Colossians 3:16 (NRSV)
16 Let the word of Christ dwell in you richly; teach and admonish one another in all wisdom; and with gratitude in your hearts sing psalms, hymns, and spiritual songs to God.
Paul seemed to know that music was the universal language and also a great teaching tool. Why else would he admonish his congregation in Colossae to “Sing psalms, hymns, and spiritual songs?” The founders of our Denomination also knew the importance of hymns and singing. That must be the reason why Charles Wesley wrote over 6000 hymns. Many of his texts were set to modern tunes (mostly barroom tunes) of the day in order to reach the coal miners of Bristol during his and John Wesley’s open air preaching. The Wesley hymns gave our church its life, warmth, and heart.
I would suggest that without music God’s people would lose their heart and soul. When Robert Ingersoll the famous agnostic writer of a previous generation died, at his request, the printed funeral bulletin included this solemn statement, “There will be no singing.” I cannot imagine a funeral or any kind of worship service without music. I’ve often said that “it’s the music that makes or breaks a worship service.” Even if I’m doing a graveside service I will encourage the family to let me bring my guitar so there can be music! We need to sing. It’s the best way I know to express our faith. As someone has said, “Music is the only art that is capable of clearly expressing what we feel about God.”
Music is the universal language. It is the language of children, young people, middle aged middle, and old people. Beverly’s dad who has dementia always comes alive when there is a music presentation at the Methodist Home (Aldersgate) in Charlotte. If it is a familiar hymn, he always starts singing along. Somewhere in the deep recesses of his mind the music remains.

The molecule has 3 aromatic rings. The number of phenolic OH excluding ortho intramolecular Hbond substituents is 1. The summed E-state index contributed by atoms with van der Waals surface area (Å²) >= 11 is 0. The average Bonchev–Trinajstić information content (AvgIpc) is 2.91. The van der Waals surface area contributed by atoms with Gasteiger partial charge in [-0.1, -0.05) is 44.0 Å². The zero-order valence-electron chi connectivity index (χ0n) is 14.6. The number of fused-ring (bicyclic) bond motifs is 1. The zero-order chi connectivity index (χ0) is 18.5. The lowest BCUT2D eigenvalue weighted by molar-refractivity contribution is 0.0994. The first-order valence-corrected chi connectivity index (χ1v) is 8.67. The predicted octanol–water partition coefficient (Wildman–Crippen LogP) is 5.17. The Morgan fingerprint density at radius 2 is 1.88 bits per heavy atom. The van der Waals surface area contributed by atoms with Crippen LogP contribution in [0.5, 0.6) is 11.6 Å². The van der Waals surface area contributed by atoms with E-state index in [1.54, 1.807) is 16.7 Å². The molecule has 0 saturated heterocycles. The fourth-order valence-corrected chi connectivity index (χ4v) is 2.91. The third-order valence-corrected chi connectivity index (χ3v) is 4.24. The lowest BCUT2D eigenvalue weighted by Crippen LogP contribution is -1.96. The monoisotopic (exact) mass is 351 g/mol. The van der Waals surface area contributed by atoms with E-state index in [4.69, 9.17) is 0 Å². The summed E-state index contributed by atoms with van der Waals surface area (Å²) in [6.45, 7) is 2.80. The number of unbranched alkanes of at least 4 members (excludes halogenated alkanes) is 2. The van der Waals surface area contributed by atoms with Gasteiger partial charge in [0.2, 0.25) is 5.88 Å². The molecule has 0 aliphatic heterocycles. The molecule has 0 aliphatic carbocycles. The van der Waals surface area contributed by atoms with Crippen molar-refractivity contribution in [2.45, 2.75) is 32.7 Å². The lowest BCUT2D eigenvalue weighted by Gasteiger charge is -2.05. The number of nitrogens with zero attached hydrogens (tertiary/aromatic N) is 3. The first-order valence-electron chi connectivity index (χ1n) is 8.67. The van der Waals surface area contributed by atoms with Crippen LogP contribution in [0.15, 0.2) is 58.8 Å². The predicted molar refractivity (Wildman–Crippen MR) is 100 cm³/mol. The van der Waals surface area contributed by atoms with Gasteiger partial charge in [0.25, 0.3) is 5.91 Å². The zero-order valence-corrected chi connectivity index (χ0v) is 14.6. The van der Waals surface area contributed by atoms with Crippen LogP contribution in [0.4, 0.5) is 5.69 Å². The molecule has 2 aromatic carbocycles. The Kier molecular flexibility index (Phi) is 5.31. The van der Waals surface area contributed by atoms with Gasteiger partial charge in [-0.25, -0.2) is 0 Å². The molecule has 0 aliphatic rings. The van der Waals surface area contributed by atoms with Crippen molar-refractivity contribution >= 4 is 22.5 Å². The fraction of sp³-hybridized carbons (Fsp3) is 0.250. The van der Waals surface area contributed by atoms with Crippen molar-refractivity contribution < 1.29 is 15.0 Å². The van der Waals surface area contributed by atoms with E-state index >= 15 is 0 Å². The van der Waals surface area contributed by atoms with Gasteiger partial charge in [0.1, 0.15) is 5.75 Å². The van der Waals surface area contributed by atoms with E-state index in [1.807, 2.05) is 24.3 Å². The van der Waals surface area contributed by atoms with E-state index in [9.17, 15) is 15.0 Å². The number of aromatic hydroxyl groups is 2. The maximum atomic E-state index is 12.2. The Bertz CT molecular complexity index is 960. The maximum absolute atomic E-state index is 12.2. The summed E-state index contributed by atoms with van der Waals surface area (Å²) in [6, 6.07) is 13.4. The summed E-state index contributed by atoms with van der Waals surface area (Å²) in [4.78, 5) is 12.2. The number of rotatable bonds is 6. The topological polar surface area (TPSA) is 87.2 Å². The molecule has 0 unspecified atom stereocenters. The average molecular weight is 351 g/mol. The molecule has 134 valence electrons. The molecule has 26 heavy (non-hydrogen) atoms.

There’s a story about the composer, Verdi, who wrote the famous opera, Othello. It seems that there was nothing Verdi disliked more than the popular hand cranked streets organs that were popular in his day. It is said that when he died there were more than three hundred hand crank organs found stored in his basement. Evidently, he was a one man crusade to rid the world of an instrument that, to his ears, sounded out of tune most of the time. Worst of all, the organ was often played at a tired tempo because the person turning the handle was tired or bored.
One day Verdi stumbled upon an organ grinder on the street with a flea-bitten monkey holding a tin cup. As Verdi passed by, he tapped the organ grinder vigorously on the shoulder and said, “The Tempo! Pick it up, man, pick it up!” Verdi then continued down the street holding his hands over his ears.
Days later Verdi happened upon the same organ grinder, but the man had a whole new look. He was wearing a new suit. The organ was polished. The monkey was clean and looked healthy and happy. As Verdi moved closer to the unexpected scene, he saw a sign attached to the organ. It read, “Master Musician. Studied with Verdi.”
Being touched by the master teacher makes a difference. If we want to see a difference in our lives and in the lives of others then we need to be touched by the master teacher, Jesus Christ. We need to be conduits of the Master’s touch as we reach out to others. One of the best ways of communicating the Master’s touch is through music. Think about it.
See you in church this Sunday, February 4 for our Hymn sing at the 8:30 and 11:00 services.